IN 1909 the value of Romsey Abbey was assessed at £188, 425. This was 30% of the total value of property in the Borough of Romsey. Only three other properties were worth more than £10,000, namely the Horsefair Brewery of Strong and Co, (£11,945); the Convent (£10,820) and the Congregational Church as the United Reformed Church was then known (£10,225). The next most valuable properties were Romsey Town Hall at £6410 and the White Horse at £5515. By comparison 1336 properties were each worth less than £1000.

In 1910 Parliament had instructed the Inland Revenue to value all property in Britain, based on its 1909 value. It was part of a tax raising idea that was unsuccessful and withdrawn in 1920, leaving behind a splendid record of the worth of property across the country. Each property was numbered and these numbers are shown on coloured maps which maps have mostly survived as has their accompanying schedules.

The survey identified 1351 properties, and these were owned by 351 owners. The Anglican church, with the abbey and some other property had the most valuable estate. Next came Strong & Co whose holdings amounted to some 10% of the value of the whole town. This included three breweries, one at Horsefair, one in Bell Street and one in The Hundred, thirteen named pubs and an unnamed beer house. Its industrial estate included offices, store houses, malthouse, stables, carthouse and other buildings. In addition the company owned thirteen houses with gardens, and 6 houses with shops attached, as well as some unbuilt land.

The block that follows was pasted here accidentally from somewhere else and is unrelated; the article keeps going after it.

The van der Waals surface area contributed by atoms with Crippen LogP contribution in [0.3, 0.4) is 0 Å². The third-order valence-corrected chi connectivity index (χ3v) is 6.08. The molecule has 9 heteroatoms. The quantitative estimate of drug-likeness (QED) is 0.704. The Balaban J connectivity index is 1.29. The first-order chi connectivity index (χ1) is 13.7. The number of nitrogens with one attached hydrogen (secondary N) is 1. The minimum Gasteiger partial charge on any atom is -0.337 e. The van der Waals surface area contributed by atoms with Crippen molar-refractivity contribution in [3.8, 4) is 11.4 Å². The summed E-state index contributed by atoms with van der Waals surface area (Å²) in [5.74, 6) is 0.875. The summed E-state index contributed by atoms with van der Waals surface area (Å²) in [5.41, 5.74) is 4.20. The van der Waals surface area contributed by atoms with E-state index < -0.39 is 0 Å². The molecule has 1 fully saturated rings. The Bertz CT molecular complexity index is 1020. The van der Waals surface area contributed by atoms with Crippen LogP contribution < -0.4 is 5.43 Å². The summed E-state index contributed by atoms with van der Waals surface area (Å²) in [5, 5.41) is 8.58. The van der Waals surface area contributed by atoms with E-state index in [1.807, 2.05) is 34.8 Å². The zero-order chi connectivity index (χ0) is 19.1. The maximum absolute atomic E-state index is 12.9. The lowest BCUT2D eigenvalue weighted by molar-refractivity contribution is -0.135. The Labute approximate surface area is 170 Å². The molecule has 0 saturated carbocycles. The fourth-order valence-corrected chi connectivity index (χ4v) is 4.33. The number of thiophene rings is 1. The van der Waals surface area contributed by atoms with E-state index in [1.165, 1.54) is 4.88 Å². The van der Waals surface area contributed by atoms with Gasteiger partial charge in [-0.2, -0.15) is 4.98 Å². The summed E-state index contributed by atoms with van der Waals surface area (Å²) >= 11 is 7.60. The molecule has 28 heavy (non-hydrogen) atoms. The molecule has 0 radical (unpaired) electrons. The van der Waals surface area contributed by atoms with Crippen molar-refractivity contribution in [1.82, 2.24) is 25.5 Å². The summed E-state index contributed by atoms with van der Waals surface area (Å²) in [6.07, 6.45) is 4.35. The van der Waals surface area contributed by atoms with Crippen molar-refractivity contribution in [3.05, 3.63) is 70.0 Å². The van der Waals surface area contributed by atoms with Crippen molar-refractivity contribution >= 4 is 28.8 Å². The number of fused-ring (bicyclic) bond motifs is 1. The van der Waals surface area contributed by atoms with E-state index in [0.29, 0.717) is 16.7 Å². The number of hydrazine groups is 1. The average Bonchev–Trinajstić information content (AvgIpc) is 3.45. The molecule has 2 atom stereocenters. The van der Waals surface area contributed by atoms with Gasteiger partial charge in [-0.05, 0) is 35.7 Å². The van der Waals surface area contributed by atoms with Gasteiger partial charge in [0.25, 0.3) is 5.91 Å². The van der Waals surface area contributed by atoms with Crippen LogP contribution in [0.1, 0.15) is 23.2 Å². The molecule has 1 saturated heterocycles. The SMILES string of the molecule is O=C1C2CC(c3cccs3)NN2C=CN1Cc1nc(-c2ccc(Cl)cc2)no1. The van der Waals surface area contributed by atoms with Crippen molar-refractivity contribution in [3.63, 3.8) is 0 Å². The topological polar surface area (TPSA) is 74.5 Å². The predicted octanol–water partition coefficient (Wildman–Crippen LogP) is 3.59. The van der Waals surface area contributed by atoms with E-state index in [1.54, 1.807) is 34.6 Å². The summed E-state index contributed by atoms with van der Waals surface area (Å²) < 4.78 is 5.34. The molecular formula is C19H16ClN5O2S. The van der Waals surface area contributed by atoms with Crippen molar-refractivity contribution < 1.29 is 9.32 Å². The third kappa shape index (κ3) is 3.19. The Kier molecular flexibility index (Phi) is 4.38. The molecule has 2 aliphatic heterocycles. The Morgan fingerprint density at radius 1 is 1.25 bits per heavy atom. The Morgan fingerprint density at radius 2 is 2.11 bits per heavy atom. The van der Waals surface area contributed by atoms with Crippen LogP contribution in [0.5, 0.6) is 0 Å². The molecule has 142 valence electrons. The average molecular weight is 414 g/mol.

Wilfrid Ashley, Lady Edwina Mountbatten’s father, owned Broadlands which lay, as it does now, in Romsey Extra, so was not included in the survey. Nonetheless he owned about a tenth of Romsey by value. This property was mostly houses, but included the market tolls and the Tadburn Lake.

At the lower end of the market, many business men owned terraces of houses which they rented out. Most houses were rented rather than owned by their occupiers, examples being the terraces in Banning Street, Cherville Street or Botley Road. By contrast, Mrs Purchase, the widow of William Overbury Purchase owned and lived in Abbotsford House, (now 10 Market Place) which was later a bank, and the land behind that now forms much of the South Garth of the abbey.